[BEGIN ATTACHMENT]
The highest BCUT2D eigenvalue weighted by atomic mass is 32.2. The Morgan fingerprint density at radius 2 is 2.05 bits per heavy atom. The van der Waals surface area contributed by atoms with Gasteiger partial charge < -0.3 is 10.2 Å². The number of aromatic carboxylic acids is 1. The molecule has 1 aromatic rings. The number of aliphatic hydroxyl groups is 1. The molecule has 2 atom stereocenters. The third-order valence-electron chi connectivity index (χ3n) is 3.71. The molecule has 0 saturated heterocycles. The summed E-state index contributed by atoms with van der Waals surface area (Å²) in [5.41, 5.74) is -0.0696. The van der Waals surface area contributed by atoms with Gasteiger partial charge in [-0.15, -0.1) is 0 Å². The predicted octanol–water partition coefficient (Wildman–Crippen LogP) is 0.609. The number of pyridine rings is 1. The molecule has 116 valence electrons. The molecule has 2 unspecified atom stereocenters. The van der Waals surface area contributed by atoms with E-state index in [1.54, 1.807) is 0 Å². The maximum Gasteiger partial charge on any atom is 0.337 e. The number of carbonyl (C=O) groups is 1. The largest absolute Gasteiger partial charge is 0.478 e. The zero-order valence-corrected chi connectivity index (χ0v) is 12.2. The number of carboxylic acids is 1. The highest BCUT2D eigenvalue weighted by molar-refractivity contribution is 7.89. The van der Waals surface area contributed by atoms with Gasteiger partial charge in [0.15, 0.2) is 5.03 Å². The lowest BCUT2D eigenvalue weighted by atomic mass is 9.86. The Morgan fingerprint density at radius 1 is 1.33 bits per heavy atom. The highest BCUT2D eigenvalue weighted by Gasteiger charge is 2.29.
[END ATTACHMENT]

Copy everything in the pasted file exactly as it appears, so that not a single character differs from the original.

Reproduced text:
The highest BCUT2D eigenvalue weighted by atomic mass is 32.2. The Morgan fingerprint density at radius 2 is 2.05 bits per heavy atom. The van der Waals surface area contributed by atoms with Gasteiger partial charge < -0.3 is 10.2 Å². The number of aromatic carboxylic acids is 1. The molecule has 1 aromatic rings. The number of aliphatic hydroxyl groups is 1. The molecule has 2 atom stereocenters. The third-order valence-electron chi connectivity index (χ3n) is 3.71. The molecule has 0 saturated heterocycles. The summed E-state index contributed by atoms with van der Waals surface area (Å²) in [5.41, 5.74) is -0.0696. The van der Waals surface area contributed by atoms with Gasteiger partial charge in [-0.15, -0.1) is 0 Å². The predicted octanol–water partition coefficient (Wildman–Crippen LogP) is 0.609. The number of pyridine rings is 1. The molecule has 116 valence electrons. The molecule has 2 unspecified atom stereocenters. The van der Waals surface area contributed by atoms with E-state index in [1.54, 1.807) is 0 Å². The maximum Gasteiger partial charge on any atom is 0.337 e. The number of carbonyl (C=O) groups is 1. The largest absolute Gasteiger partial charge is 0.478 e. The zero-order valence-corrected chi connectivity index (χ0v) is 12.2. The number of carboxylic acids is 1. The highest BCUT2D eigenvalue weighted by molar-refractivity contribution is 7.89. The van der Waals surface area contributed by atoms with Gasteiger partial charge in [0.15, 0.2) is 5.03 Å². The lowest BCUT2D eigenvalue weighted by atomic mass is 9.86. The Morgan fingerprint density at radius 1 is 1.33 bits per heavy atom. The highest BCUT2D eigenvalue weighted by Gasteiger charge is 2.29.